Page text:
“The Stolen Sock”
Along a winding street above Valencia Mesa, the father of a family reclined with his feet up in his adjustable chair. Alone in his den where Matt Dillon and Doc spoke on the television screen, he dozed, work done and family fed.
Beside the oleanders in the fog outside, a neighborhood teenager petted the family Airedale into complicit silence before opening the sliding door to the living room, where he tiptoed into where the man slept. Ever so gently, he removed a single bright red sock from the two on the man’s feet and left the way he’d entered.
He jumped over the fence to the street where he leaped in jubilation, waving the sock over his head as a pennant of victory. He’d already chosen a pepper tree on Valencia Mesa where he’d display the sock in the morning, high in the branches for all to see.
From across the street and down several houses, however, the middle son of the victim courted a redheaded girl with freckles, and when his eyes made out the joyous thief, one of his best friends, he lifted a boomerang he happened to have on his person and threw it at him. After flying out in a low arc, however, the weapon pivoted and returned to smash a window in the redheaded girl's parent’s house.
Her shriek alarmed another classmate across the street, a fellow newly licensed to operate a motor vehicle, at precisely the moment when he turned the key in the ignition of his own father’s new Lincoln Continental. He fumbled and knocked the electronic transmission arm into Reverse, and with his foot pressed against the accelerator, the vehicle shot backwards down the driveway to shear the top off a curbside fire hydrant.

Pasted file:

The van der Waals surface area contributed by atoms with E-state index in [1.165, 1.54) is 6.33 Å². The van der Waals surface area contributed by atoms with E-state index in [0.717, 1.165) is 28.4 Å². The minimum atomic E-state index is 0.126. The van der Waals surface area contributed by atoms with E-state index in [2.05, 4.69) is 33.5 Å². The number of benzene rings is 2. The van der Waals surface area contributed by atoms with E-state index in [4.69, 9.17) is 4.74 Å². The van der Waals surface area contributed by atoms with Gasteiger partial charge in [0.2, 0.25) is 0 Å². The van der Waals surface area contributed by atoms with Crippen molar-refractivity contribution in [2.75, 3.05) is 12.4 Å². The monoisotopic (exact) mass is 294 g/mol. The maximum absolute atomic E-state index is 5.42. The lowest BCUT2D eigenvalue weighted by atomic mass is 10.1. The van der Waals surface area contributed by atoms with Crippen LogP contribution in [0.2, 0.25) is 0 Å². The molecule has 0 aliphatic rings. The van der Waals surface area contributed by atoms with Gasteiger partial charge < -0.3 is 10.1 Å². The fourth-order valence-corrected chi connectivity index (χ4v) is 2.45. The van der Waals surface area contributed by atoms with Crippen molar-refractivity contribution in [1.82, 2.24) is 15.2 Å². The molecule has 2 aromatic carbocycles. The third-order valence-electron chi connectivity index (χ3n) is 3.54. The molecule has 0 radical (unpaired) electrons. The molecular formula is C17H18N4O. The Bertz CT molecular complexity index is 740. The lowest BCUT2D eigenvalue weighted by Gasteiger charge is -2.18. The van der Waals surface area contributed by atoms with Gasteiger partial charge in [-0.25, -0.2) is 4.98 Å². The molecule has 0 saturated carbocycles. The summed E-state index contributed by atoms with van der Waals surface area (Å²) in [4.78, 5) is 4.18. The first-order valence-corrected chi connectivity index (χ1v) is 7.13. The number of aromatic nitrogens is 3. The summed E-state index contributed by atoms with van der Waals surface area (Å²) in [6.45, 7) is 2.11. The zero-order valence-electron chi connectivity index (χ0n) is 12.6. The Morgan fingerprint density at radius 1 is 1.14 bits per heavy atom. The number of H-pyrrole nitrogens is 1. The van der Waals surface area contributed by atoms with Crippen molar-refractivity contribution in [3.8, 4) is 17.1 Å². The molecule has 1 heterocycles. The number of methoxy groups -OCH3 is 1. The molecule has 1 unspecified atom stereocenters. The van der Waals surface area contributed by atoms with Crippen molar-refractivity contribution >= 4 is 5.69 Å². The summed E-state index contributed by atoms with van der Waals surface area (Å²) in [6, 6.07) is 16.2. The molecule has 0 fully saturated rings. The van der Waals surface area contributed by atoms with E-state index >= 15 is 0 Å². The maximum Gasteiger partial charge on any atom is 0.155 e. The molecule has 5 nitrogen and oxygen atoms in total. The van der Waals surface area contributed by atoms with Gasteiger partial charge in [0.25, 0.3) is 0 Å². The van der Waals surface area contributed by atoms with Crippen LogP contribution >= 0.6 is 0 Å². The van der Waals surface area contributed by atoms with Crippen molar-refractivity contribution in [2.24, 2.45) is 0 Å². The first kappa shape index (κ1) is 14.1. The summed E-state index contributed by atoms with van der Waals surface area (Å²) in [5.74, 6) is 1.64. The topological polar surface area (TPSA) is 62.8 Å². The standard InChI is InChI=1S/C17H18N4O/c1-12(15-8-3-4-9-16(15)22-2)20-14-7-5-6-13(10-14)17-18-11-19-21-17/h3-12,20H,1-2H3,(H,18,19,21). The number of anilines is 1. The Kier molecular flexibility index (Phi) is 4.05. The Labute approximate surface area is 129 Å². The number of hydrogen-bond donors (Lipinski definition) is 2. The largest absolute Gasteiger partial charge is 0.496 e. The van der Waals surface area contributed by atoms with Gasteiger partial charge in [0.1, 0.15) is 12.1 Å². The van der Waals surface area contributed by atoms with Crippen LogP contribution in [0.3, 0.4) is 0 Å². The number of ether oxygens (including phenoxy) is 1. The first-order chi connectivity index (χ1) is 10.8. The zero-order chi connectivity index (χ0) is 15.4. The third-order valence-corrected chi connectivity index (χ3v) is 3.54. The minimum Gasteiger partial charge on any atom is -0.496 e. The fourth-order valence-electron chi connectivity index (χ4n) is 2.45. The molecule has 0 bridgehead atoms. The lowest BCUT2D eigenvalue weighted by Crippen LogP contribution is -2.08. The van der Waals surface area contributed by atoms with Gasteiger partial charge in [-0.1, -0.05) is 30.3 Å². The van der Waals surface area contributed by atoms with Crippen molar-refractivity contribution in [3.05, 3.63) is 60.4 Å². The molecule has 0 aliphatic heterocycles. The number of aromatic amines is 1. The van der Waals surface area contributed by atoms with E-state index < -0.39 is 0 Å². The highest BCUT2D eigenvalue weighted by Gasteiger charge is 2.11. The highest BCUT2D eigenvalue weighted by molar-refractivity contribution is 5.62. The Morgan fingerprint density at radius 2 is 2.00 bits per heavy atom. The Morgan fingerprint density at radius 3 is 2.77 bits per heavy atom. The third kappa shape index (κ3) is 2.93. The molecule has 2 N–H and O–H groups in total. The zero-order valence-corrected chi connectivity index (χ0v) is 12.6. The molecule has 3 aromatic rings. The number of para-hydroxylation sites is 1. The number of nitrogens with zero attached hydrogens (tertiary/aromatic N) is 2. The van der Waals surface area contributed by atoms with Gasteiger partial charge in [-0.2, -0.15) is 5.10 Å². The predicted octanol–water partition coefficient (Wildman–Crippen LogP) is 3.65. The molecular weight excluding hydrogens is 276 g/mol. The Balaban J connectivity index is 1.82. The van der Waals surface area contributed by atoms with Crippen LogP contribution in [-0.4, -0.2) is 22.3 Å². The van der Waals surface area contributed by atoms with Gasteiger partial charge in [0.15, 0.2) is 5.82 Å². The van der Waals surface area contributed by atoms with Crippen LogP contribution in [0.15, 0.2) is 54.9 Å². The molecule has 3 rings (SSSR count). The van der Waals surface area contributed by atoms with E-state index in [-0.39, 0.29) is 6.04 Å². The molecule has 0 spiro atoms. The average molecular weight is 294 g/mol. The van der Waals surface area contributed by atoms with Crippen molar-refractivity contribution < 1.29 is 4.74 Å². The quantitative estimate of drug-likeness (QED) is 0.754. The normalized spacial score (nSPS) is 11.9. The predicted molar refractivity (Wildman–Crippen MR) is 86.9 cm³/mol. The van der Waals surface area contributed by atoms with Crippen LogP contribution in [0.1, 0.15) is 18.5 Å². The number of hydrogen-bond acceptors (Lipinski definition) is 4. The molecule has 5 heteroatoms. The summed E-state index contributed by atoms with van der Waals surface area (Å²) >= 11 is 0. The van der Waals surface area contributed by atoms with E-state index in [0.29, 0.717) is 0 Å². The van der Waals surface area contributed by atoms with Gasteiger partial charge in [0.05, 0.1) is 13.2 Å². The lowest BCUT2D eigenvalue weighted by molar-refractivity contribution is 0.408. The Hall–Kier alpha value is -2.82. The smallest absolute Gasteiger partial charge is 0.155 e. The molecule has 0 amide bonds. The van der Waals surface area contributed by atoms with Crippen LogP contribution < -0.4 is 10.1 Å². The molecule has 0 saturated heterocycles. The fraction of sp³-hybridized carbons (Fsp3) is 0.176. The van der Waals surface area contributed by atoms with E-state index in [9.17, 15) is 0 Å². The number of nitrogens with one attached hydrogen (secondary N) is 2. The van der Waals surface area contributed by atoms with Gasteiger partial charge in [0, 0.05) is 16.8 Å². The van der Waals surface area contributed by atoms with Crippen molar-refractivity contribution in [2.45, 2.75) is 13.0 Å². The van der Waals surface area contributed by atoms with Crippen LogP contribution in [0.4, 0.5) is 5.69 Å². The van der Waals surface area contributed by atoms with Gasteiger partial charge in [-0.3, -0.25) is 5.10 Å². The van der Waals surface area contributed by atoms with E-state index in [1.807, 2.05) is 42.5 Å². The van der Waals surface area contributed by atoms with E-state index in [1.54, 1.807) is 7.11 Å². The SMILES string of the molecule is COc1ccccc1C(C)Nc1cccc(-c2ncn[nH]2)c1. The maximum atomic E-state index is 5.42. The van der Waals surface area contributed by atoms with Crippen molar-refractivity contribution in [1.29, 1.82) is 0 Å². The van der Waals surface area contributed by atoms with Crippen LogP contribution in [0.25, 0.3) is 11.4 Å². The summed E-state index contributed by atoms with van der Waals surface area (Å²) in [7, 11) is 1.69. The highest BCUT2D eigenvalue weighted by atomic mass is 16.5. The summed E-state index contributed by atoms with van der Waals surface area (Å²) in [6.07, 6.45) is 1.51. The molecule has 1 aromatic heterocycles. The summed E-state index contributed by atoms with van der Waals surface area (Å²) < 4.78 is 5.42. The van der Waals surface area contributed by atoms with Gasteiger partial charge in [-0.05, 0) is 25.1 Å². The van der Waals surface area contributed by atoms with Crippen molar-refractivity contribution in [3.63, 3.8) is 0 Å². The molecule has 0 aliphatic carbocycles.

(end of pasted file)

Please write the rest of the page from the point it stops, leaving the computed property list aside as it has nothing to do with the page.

The ensuing geyser of water knocked the sock thief backwards onto his back in the wet grass, stunned and silent.
At that instant, the gentleman in the house next door to the sockless man had climbed the stairs he’d installed to his own roof after last summer’s Los Angeles race riot, and without a pause, he fired two warning shots from his shotgun into the sodden sky.
Now the Airedale bounded in the driveway and led the chorus of neighborhood dogs in a toneless operetta of canine excitement. Door after door swung open up and down the street, and out poured an army of husbands and wives, indignant and fearful, amused and laughing with hilarity in their variety. A high school party spilled out of a house fifty yards down, and teenagers came running, most unsure on their feet and holding beer or cocktails in their hands.
The man on his roof slipped and caught himself but his shotgun jumped from his hands and fired as it toppled over the eaves. A separate commotion arose at the other end, and then came unmistakable proof that the buckshot had blown off a stable door, freeing six geldings who ran in the trail along the street. Ambitious boys and imprudent fathers gave chase, and when the sockless father awakened from his slumber and lumbered as a former fullback outside, he swore many an pagan oath.
Many of the teenagers had produced firecrackers and not a few cherry bombs that they ignited in the cover of the thick mist, and howled like young timber wolves.
Not even twenty seconds yet had passed since the first teenager’s larceny, and now ambulances, police cars, fire engines and eventually a utilities truck jammed the quiet street while neighbors fulminated in their driveways. The would-be boomerang assassin knelt by his pal, slapping his face to revive him, errant horses galloped along Bastanchury Road and Valley View, and the sock victim’s wife fretted the loss of rustic neighborhood quiet.
Of course, the man’s bare foot was cold, and when he went inside with his wife, tears fell from her eyes and she mentioned the new house on Catalina she coveted, the one that would give her family more room.
“Buy the damned thing, Eunice,” her husband said. “I’m sick of this neighborhood and these wanton hoodlums!”
She went into the dining room and lifted the phone from its receiver, for it was not too late to call the real estate lady, who answered on the first ring and said, “Sure! Great! I’ll start the paperwork right now!”
Alone in her office, she poured herself a nip of bourbon to celebrate, pleased with her own ingenuity, for she was the one who had sent the man the resplendent red socks for Christmas.